39a wans [Grows pale]. Sometimes it seems that compilers claim the right to add an S to any word to prize it into a grid. In this case, there's some excuse, as wan can be a verb as well as an adjective.
wan(1) adj lacking colour; pale and sickly; faint; dark, gloomy (obs).
n (rare) wanness.
vt and vi to make or to become wan.
From The Chambers Dictionary
court jester41a centers [Court figures] and 58a jesters [Court figures]. It's nice when you can make clues do double-duty like this (performing this trick with cryptic clues is a lot harder!). jesters was a lot easier to get than centers, which I assume feature in a basketball court.

56a bronzed [Nicely tan]. I had a tough time justifying this clue and it still seems a bit of a stretch to me. Ok, "tan" superficially looks like the infinitive of the verb, but obviously the adjective is what you need for the clue to make sense. However, you don't typically say "that's a nicely tan body", you say "that's a nicely tanned body".

12d a-sea [Where gobs go]. It must be a struggle to come up with new clues for a-sea. Here the compiler does a great job, referencing a "gob", the slang term for a sailor in the US Navy.

27d Shor [Subject of "Toots" by Bob Considine, 1969]. My ill-fated introduction to Toots Shor last month is now starting to pay off, as I can't seem to get the name out of my head now.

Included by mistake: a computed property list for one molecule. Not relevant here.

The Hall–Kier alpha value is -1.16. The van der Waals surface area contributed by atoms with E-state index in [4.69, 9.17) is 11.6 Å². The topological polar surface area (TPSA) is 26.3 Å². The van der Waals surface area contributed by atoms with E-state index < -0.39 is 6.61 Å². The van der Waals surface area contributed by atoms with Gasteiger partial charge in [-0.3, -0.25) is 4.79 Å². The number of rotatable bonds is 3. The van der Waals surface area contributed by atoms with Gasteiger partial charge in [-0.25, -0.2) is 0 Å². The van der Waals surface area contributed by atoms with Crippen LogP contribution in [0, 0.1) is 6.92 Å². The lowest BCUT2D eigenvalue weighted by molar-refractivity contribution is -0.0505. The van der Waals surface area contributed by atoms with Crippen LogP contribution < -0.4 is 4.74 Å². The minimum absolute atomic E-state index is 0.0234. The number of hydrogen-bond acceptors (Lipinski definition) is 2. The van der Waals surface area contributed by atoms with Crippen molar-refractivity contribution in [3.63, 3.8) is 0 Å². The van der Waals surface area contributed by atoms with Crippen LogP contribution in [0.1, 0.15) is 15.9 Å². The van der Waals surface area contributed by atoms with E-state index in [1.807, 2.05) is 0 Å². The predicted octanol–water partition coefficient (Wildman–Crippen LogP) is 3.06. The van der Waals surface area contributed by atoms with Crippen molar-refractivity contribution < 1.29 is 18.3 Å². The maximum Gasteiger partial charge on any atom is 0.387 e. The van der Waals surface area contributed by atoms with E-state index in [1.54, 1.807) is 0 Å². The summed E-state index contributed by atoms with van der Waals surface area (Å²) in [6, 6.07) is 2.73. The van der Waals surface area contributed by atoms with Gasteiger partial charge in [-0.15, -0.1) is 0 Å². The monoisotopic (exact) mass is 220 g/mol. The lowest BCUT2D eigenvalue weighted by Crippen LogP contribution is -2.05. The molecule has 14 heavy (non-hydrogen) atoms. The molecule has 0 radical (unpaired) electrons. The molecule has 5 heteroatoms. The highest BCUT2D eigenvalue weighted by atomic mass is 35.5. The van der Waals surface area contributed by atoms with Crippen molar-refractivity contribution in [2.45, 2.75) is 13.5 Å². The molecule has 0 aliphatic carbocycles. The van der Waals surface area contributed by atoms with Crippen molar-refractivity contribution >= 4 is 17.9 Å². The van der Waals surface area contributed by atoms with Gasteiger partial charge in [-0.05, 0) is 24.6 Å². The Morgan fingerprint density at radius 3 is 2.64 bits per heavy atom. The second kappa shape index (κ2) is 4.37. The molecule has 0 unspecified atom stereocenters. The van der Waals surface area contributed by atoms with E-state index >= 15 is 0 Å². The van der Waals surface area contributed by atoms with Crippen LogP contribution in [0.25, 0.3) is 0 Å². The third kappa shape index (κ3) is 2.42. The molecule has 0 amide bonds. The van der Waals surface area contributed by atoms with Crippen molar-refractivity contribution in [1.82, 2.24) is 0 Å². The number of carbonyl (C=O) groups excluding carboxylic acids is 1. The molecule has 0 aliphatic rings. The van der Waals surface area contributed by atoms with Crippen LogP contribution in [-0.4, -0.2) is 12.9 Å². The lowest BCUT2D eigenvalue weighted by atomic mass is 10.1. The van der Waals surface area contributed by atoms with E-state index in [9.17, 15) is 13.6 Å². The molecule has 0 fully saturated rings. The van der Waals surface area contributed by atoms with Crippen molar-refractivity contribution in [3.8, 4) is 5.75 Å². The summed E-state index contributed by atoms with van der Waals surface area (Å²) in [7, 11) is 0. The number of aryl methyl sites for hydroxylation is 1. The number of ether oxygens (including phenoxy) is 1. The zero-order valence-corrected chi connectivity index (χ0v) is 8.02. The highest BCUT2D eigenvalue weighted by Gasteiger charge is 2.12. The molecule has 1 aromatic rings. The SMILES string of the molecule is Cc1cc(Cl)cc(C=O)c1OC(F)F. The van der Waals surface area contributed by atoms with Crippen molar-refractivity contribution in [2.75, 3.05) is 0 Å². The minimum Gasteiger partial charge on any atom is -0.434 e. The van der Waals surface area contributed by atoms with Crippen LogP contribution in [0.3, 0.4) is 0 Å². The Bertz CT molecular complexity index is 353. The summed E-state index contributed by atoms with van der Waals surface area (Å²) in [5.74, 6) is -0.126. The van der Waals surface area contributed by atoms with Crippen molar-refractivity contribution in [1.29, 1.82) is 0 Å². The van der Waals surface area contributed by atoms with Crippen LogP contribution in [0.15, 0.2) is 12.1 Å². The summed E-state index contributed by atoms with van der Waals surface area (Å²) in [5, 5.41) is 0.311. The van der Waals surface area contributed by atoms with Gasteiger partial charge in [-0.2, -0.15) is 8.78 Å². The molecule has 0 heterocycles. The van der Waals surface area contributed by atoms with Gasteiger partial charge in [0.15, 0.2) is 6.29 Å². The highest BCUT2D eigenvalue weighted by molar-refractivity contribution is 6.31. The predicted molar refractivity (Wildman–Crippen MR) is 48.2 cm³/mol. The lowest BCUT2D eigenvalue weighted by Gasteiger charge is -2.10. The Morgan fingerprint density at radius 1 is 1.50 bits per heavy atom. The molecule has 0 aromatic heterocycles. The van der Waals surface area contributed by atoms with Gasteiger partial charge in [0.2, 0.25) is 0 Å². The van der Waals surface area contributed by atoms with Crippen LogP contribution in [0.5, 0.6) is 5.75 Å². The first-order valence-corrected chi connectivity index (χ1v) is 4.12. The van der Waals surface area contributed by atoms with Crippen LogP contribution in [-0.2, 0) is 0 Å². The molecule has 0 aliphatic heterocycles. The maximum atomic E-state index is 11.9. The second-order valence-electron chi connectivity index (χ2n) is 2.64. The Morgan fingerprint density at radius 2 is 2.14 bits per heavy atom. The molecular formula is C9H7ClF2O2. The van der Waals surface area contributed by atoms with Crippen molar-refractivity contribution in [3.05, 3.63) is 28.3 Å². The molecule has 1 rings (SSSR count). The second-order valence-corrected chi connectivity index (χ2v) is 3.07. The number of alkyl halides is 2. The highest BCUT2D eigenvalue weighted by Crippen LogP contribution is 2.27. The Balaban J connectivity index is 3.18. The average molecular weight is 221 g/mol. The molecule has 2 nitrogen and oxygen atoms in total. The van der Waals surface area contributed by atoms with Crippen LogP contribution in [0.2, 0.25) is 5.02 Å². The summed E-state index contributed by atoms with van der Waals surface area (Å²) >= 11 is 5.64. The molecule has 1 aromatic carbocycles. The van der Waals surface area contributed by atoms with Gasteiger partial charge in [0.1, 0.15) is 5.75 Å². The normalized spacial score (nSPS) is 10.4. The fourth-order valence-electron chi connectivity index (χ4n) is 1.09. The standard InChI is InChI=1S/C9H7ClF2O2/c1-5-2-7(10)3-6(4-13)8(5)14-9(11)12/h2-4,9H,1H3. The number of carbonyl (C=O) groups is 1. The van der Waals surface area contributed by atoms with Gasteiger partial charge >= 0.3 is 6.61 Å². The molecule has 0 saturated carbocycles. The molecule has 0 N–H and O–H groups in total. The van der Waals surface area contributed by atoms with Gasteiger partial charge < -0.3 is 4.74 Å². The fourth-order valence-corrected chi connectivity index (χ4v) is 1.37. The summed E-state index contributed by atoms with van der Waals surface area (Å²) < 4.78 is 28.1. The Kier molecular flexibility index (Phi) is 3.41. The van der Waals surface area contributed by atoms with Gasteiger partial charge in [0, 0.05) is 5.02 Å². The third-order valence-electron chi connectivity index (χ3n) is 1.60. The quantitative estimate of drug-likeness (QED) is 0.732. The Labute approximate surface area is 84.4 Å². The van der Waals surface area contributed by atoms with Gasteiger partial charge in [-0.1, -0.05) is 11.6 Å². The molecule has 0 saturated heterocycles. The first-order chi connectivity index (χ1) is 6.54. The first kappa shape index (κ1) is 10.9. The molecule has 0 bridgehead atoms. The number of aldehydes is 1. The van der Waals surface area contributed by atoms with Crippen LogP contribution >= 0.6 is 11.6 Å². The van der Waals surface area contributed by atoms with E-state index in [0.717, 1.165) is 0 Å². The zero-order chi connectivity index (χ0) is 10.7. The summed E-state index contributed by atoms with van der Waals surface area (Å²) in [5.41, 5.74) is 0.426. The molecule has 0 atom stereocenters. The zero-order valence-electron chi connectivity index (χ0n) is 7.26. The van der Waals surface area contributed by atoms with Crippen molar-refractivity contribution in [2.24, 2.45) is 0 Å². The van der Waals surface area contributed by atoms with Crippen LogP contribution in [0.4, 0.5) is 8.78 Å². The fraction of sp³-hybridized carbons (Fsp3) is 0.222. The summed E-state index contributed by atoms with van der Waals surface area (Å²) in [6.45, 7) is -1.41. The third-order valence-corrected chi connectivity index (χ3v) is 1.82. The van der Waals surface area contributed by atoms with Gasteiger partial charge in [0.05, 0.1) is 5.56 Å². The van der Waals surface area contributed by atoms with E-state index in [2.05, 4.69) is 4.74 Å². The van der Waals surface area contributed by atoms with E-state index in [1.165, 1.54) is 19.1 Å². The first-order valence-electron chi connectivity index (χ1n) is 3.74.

tedding52d teds [Dries, as hay]. This definition is horribly familiar from cryptic crosswords, where you couldn't get away with a definition like "Turner and others". I'm guessing that the way Ingas was clued at 23-down pretty much forced this more obscure agricultural reference.

The Rest

1a comical [Laugh-a-minute]; 15a apishly [In an unoriginal way]; 16a artiste [Circus performer, e.g.]; 17a tensile [Kind of strength]; 18a Lionels [Toy trains]; 19a engulf [Swallow]; 20a less salt [Food label for the health-conscious]; 21a element [Electric device with terminals]; 23a IPO [News on the bus. page]; 26a mint [Ingredient in many toothpastes]; 32a not stand a chance [Be doomed]; 36a get mileage out of [Obtain service from]; 37a ate one's heart out [Felt bitter anguish]; 38a Serge [Maestro Koussevitzky]; 40a wry [Twisted]; 44a compared [Like rivals, often]; 49a fat lot [Not much, with "a"]; 53a area map [Tourist guide]; 54a limeade [Vitamin C source]; 55a reglaze [Make like new, as a bathtub]; 57a toaster [Kitchen device first patented in 1921].

2d open [Ready to do business]; 3d Ming [Chinese dynasty during which trade with Portugal began]; 4d issue [Give out]; 5d chill [Flu symptom]; 7d lye [Burning substance]; 8d talent agent [Representative of Hollywood]; 10d Otos [Platte River tribe]; 11d pins [Immobilizes]; 13d it'll ["One day ___ all make sense"]; 14d rest [Doctor's prescription]; 20d lend a hand [Be of assistance]; 22d Minesweeper [Popular computer logic/guessing game]; 24d poete [French versifier]; 25d otter [Burrow : rabbit :: holt : ___]; 28d haut [High in the French Alps]; 29d in tow [Following obediently]; 30d scour [Scrub]; 31d hefty [Substantial]; 33d smog [Gray blanket]; 34d tine [Pitchfork part]; 35d cease-fire [Occasion to drop one's arms]; 41d craze [Slinkys or Magic 8 Balls, once]; 43d stent [Surgical tube]; 44d cart [Trolley]; 45d Oreo [Round sandwich]; 46d mega [Prefix with dose]; 47d pals [Buds]; 48d amat [Part of a Latin 101 conjugation]; 50d laze [Not do one darn thing]; 54d LBJ [___ Ranch (former Western White House)].